Those studying palaeontology, geology, or any science for that matter, will sometimes find that others in their fields (or relating fields) don’t actually care for science and that they just care about whether or not their name is on the cover of the Scientific American or the National Geographic magazine.
There are many people these days who do care for the actual science, those who are actually in the pursuit of knowledge; but there are almost as many scientists out there who want nothing but credit – and tenure at whichever museum or university they work at.
If you’re reading this particular post, you probably know where this whole thing really started: it started with two palaeontologists, scientists in the pursuit of knowledge.
Edward Drinker Cope and Othniel Charles Marsh.
Between the two of them, they were the most prolific palaeontologists the world has ever seen, more so than Robert T. Bakker and John “Jack” Horner are today. Cope and Marsh worked together on several occasions, even naming species after one another, but they had opposite personalities, so much so that they couldn’t stand one another. Cope had a short temper, Marsh was slow, methodical and introverted. Cope supported Neo-Lamarckism while Marsh was a firm believer in Charles Darwin’s theory of evolution through natural selection.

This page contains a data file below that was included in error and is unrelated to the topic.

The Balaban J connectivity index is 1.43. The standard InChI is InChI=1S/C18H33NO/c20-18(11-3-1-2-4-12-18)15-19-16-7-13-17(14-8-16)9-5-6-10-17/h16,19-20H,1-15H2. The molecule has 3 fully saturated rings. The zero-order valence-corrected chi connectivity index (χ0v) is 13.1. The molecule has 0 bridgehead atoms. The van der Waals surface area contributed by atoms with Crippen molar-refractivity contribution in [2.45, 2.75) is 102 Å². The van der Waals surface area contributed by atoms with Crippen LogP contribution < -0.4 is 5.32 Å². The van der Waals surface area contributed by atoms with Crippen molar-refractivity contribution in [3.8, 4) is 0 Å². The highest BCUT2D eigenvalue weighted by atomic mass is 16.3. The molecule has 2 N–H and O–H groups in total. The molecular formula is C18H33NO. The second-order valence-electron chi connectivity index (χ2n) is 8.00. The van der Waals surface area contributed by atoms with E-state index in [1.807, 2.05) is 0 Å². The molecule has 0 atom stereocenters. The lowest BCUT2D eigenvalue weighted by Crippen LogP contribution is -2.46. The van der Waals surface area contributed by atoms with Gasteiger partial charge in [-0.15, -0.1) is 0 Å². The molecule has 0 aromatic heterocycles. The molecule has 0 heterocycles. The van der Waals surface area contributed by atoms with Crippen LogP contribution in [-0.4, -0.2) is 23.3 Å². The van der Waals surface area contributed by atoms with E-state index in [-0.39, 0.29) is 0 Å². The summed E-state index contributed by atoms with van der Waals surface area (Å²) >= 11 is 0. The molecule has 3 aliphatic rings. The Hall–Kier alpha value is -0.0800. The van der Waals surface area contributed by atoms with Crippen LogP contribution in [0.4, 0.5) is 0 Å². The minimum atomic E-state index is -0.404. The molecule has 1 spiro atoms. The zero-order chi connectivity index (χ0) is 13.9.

The famous Bone Wars (also known as the Great Dinosaur Rush) started when they had a disagreement over a mounted plesiosaur skeleton, Cope had mounted the head on the tip of the tail (and had thus mounted the fins, shoulder-blades and hips backwards and in the wrong places as well). Marsh corrected him and so the war started.
Each trying to discover, study and name more prehistoric species than the other. They even went as far as convincing their respective students to join their individual causes, interrupting one another’s lectures and causing trouble for one another at every opportunity. Going as far as bribery, theft and even destruction of fossils.
Their war further fueled by the fact that they worked at different institutions; Marsh at the Peabody Museum of Natural History at Yale and Cope at the Academy of Natural Sciences in Philadelphia.
During their war, the two used their own finances and influence to procure fossils, fossil sites and the services of fossil hunters, each attempting to bring the other down, even attacking one another in scientific papers. By the end of their fifteen-year war, they had financially ruined themselves.
The Bone Wars started in 1877 and ended in 1892, and between the two scientists, it yielded over 142 new species (of which only 32 are valid, both men had mistakenly misidentified plenty of their finds).
At the end of the day, neither man actually cared for credit, and they certainly didn’t care for science during their rivalry, each just wanted to outdo the other. Sure, right now we can look back and say their rivalry hurtled palaeontology forward, but at the time, it was nasty business; and palaeontology can still get pretty sticky from time to time today as well.
This was the Bone Wars, this has been me, and you’ve been reading Dinosaurs Made Easy.
Image credit: Pelycosaur24